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Is Flybe to be taken over by Stobart Group?

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Flybe‘s share price jumped on Friday after Stobart Group announced that it was considering a bid for the company.

Flybe – which uses Avios as its reward currency – has been struggling in recent years, despite carrying 8m passengers per annum and operating more UK domestic flights than any other airline.

Stobart Group to buy Flybe

The share price was 295p at the time of the 2010 IPO but has since lost 85% of its value and now has a market cap of just £100m.  British Airways, which acquired a stake in the company as part-payment for the BA Connect regional operation, sold down its shares a number of years ago.

The company was arguably a dead duck from the point in 2014 when it was forced to sell its Gatwick slots to easyJet in order to raise cash.

Stobart Group already operates Flybe flights under a franchise deal from the Isle of Man and London Southend, which it owns.  It is also likely to use the brand for services from Carlisle Lake District airport which Stobart to about to re-open to passenger flights.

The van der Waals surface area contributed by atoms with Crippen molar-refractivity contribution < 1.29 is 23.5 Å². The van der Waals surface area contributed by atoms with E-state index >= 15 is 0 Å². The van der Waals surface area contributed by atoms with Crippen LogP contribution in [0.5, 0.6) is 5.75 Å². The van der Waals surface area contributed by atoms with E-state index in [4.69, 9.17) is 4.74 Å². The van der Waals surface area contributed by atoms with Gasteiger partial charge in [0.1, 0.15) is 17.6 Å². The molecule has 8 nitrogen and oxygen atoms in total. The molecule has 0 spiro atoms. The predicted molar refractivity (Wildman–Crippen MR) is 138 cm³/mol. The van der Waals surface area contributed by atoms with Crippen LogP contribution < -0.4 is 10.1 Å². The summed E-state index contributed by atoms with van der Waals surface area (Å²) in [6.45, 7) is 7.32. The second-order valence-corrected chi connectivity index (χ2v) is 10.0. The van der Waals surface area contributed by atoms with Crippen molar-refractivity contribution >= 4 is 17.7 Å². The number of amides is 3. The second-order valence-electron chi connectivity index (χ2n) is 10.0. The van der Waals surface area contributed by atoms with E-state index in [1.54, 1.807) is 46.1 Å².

Under Stock Exchange rules, Stobart Group has until 22nd March to make a formal takeover offer.

Comments (80)

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  • Alan says:

    OT but its been mentioned a couple of times. Is the Amex travel offer (50 off 200) to be booked by the end of the month or for travel by the end of the month?
    Still trying to sort out my New York accommodation for August.

  • Johntypop says:

    Could it not be a ‘spend to save’ initiative?

  • RIccatti says:

    BA cost cutting effort – an example of complex system, where through chains of positive and negative feedback (or even dynamic results of rules), the consequences are unintended.

    Fitting more seats and removing other amenities because of weight reasons — deadweight if those new rows of seats fly empty.

    • Rob says:

      …. although adding in rows of extra seats brings down CASK – even if empty – because you are allocating your costs over a greater number of ‘available seat kilometres’. This might even be a reason for doing it.

      Adding more and more seats is illogical because, on existing routes, supply does not create demand. More people will not decide to fly to Berlin just because BA puts another 12 seats on every plane. This means that those 12 seats will be sold at BELOW the current lowest cost so the extra yield is low.

      (Put another, for a given flight there are 10 people who will pay £200, 50 people who will pay £100, 50 people who will pay £50 and 50 people who will pay £30. Adding another 12 seats means you have to sell them for £30 or less.)

      The risk is that adding 12 seats to sell at £30 displaces one of the people who pays £200 because they no longer want to be on such a cramped aircraft.

      • RIccatti says:

        An excellent point, Rob! Will not be surprised an inch if adding seats meant to improve CASK metric — key metrics worth hundred of millions of market valuation, and proportionally millions and tens of millions extra in stock compensation to the top echelon.